Ultimately, if the view of the parties is that they cannot live under the same roof while separated, then they need to make a personal arrangement.
Do I have to pay half the mortgage if I move out?
If the mortgage of the home is in your name then you are liable for the payment of the loan, regardless of whether you are currently living there or not. If the mortgage is both yours and your ex-partner’s name, then you are both responsible for repayments, regardless of whether either of you is living there or not. A private agreement can be reached in realtion to mortgage repayments esp if one party will be occupying the residence.
Do I lose rights if I leave the marital home?
The short answer is no. Following a separation or divorce, leaving the marital or shared home will not affect your entitlement to a share of the property. Also, you cannot be forced to leave the property in the circumstance the property isn’t in your name unless your removal from the property is court-ordered. For more information, contact experienced family lawyers for advice.
Can you be forced to sell your home in a divorce?
The short answer is yes. If you and your ex-partner cannot come to an agreement about how to deal with your property and one of you refuses to sell, then one of you can apply to the Family Court to intervene and force the sale of the home as part of the property settlement. The order for this is not usually made until a final hearing. This process is the only way you can be forced to sell your house during a separation or divorce in Australia (this applies for both a married couple and a de facto relationship).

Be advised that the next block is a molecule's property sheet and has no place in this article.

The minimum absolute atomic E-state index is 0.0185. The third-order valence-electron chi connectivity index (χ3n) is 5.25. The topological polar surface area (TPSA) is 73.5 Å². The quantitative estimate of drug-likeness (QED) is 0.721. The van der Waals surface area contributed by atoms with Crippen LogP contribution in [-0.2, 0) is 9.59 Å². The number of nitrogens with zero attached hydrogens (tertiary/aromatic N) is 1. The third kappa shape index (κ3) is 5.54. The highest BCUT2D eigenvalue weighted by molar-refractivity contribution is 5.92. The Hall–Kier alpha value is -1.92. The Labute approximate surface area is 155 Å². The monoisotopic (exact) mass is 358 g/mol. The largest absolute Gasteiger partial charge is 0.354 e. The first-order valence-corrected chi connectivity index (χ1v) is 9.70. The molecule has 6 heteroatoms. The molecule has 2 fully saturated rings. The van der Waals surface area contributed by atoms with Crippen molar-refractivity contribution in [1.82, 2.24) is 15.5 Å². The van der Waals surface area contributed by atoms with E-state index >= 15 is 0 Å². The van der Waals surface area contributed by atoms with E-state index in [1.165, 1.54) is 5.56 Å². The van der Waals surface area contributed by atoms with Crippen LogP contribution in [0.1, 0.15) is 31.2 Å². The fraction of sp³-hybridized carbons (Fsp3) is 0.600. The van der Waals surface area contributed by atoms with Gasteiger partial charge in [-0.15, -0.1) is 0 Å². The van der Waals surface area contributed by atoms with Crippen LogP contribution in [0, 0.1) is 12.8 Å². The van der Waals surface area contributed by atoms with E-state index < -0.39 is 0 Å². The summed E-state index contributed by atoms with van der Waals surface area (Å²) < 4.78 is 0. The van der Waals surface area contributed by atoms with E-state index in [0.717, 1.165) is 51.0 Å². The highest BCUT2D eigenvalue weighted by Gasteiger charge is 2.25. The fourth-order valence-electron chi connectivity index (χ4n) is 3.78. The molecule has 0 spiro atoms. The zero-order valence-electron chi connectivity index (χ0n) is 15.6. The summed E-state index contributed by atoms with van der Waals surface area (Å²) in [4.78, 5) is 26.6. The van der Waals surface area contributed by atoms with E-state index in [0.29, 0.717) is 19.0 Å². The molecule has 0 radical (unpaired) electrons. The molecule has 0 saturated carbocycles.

How is equity in a property calculated in a divorce?
A house buyout is calculated using the difference between the value of your home and the amount still owed on it to find the equity value.. For example, if your home is valued at $600,000 and you owe $200,000 on it, your equity is $400,000. The equity is then available for distribution.
Family Law & the Mediation Process
There are 6 stages to the mediation process, which are designed to assist separated couples in reaching an agreement that serves both parties’ property interests and financial needs, centering the needs and interests of any dependents first and foremost.
Mediation must have the participation of both parties to be successful and is led by an impartial and experienced mediator, whose role is to assist the former couple to come to an agreement. The stages of formal mediation include introductory remarks, opening statements from the disputants, joint discussion and gathering information, identification of the problems creating barriers to an agreement, defining options and negotiating, and then (if all goes well) reaching an agreement.
Mediation can be a confronting and difficult process, which is why having an experienced mediator assist the process is critical to the success of formal mediation.
Concerned About a Fair Division of Assets During the Property Settlement? Contact BurkeMead Lawyers Today
Separating from a spouse is difficult enough without the financial and property aspects to deal with as well, which is why it’s important to work with legal representation that understands your position and is experienced in family law disputes and mediation.
Director of BurkeMead Lawyers, Emma Mead, is an Accredited Mediator with LEADR (The Resolution Institute), which is an international organisation promoting mediation for conflict resolution. Our legal team of experienced family lawyers will approach each case with compassion and understanding, keeping your best interests and the interests of any dependents front and center.
To book a consultation or inquire about availability, please contact us on 02 4902 3800 or send us an enquiry.
About the Author
Emma Mead is an Accredited Specialist in Personal Injury Law, accredited by the Law Society of NSW. She is also a National Accreditor Mediator and has a Graduate Diploma in Family Dispute Resolution. She specialises in all personal injury and family law disputes, locally and across New South Wales.